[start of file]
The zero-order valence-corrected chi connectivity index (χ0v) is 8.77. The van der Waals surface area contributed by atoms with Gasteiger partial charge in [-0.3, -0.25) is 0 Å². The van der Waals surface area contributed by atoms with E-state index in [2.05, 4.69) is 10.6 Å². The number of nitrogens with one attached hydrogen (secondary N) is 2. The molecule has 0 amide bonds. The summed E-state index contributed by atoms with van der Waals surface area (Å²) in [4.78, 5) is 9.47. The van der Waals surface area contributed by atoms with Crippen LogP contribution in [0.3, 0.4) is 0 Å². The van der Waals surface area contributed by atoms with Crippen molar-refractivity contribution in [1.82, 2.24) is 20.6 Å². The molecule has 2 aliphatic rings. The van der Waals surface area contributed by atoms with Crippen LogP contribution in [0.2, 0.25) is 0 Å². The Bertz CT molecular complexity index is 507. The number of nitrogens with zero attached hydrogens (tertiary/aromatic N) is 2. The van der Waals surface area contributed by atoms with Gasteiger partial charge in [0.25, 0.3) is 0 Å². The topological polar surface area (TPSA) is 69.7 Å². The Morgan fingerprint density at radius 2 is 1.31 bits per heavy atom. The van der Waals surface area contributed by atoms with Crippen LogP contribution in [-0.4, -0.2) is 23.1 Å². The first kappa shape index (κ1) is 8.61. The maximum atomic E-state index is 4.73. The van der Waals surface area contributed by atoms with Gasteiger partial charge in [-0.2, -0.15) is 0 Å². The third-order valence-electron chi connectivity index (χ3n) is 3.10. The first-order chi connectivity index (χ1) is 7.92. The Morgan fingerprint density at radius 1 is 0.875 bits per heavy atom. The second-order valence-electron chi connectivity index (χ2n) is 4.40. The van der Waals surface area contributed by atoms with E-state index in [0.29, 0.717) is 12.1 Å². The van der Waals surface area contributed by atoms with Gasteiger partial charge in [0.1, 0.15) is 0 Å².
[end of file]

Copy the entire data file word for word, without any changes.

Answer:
The zero-order valence-corrected chi connectivity index (χ0v) is 8.77. The van der Waals surface area contributed by atoms with Gasteiger partial charge in [-0.3, -0.25) is 0 Å². The van der Waals surface area contributed by atoms with E-state index in [2.05, 4.69) is 10.6 Å². The number of nitrogens with one attached hydrogen (secondary N) is 2. The molecule has 0 amide bonds. The summed E-state index contributed by atoms with van der Waals surface area (Å²) in [4.78, 5) is 9.47. The van der Waals surface area contributed by atoms with Crippen LogP contribution in [0.3, 0.4) is 0 Å². The van der Waals surface area contributed by atoms with Crippen molar-refractivity contribution in [1.82, 2.24) is 20.6 Å². The molecule has 2 aliphatic rings. The van der Waals surface area contributed by atoms with Crippen LogP contribution in [0.2, 0.25) is 0 Å². The Bertz CT molecular complexity index is 507. The number of nitrogens with zero attached hydrogens (tertiary/aromatic N) is 2. The van der Waals surface area contributed by atoms with Gasteiger partial charge in [0.25, 0.3) is 0 Å². The topological polar surface area (TPSA) is 69.7 Å². The Morgan fingerprint density at radius 2 is 1.31 bits per heavy atom. The van der Waals surface area contributed by atoms with Crippen LogP contribution in [-0.4, -0.2) is 23.1 Å². The first kappa shape index (κ1) is 8.61. The maximum atomic E-state index is 4.73. The van der Waals surface area contributed by atoms with Gasteiger partial charge in [-0.2, -0.15) is 0 Å². The third-order valence-electron chi connectivity index (χ3n) is 3.10. The first-order chi connectivity index (χ1) is 7.92. The Morgan fingerprint density at radius 1 is 0.875 bits per heavy atom. The second-order valence-electron chi connectivity index (χ2n) is 4.40. The van der Waals surface area contributed by atoms with E-state index in [0.29, 0.717) is 12.1 Å². The van der Waals surface area contributed by atoms with Gasteiger partial charge in [0.1, 0.15) is 0 Å².